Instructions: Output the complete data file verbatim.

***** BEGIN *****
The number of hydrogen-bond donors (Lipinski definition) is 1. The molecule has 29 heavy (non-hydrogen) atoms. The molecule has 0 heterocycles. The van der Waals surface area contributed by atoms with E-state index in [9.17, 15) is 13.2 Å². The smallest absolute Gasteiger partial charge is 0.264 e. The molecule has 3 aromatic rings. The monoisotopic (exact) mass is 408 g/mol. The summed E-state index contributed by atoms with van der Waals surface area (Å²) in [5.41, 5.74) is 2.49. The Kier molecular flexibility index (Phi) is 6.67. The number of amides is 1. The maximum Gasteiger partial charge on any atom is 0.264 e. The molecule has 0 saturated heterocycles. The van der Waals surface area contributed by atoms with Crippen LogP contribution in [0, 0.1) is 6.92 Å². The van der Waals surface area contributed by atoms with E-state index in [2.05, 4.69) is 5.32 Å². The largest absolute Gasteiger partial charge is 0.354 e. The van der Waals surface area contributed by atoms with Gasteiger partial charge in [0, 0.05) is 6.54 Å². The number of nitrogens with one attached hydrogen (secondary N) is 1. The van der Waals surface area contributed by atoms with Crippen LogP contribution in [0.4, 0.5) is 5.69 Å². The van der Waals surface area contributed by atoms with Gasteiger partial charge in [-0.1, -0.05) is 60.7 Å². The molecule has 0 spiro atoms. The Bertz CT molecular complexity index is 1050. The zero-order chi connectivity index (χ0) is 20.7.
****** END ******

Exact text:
The number of hydrogen-bond donors (Lipinski definition) is 1. The molecule has 29 heavy (non-hydrogen) atoms. The molecule has 0 heterocycles. The van der Waals surface area contributed by atoms with E-state index in [9.17, 15) is 13.2 Å². The smallest absolute Gasteiger partial charge is 0.264 e. The molecule has 3 aromatic rings. The monoisotopic (exact) mass is 408 g/mol. The summed E-state index contributed by atoms with van der Waals surface area (Å²) in [5.41, 5.74) is 2.49. The Kier molecular flexibility index (Phi) is 6.67. The number of amides is 1. The maximum Gasteiger partial charge on any atom is 0.264 e. The molecule has 0 saturated heterocycles. The van der Waals surface area contributed by atoms with Crippen LogP contribution in [0, 0.1) is 6.92 Å². The van der Waals surface area contributed by atoms with E-state index in [2.05, 4.69) is 5.32 Å². The largest absolute Gasteiger partial charge is 0.354 e. The van der Waals surface area contributed by atoms with Gasteiger partial charge in [0, 0.05) is 6.54 Å². The number of nitrogens with one attached hydrogen (secondary N) is 1. The van der Waals surface area contributed by atoms with Crippen LogP contribution in [0.4, 0.5) is 5.69 Å². The van der Waals surface area contributed by atoms with Gasteiger partial charge in [-0.1, -0.05) is 60.7 Å². The molecule has 0 spiro atoms. The Bertz CT molecular complexity index is 1050. The zero-order chi connectivity index (χ0) is 20.7.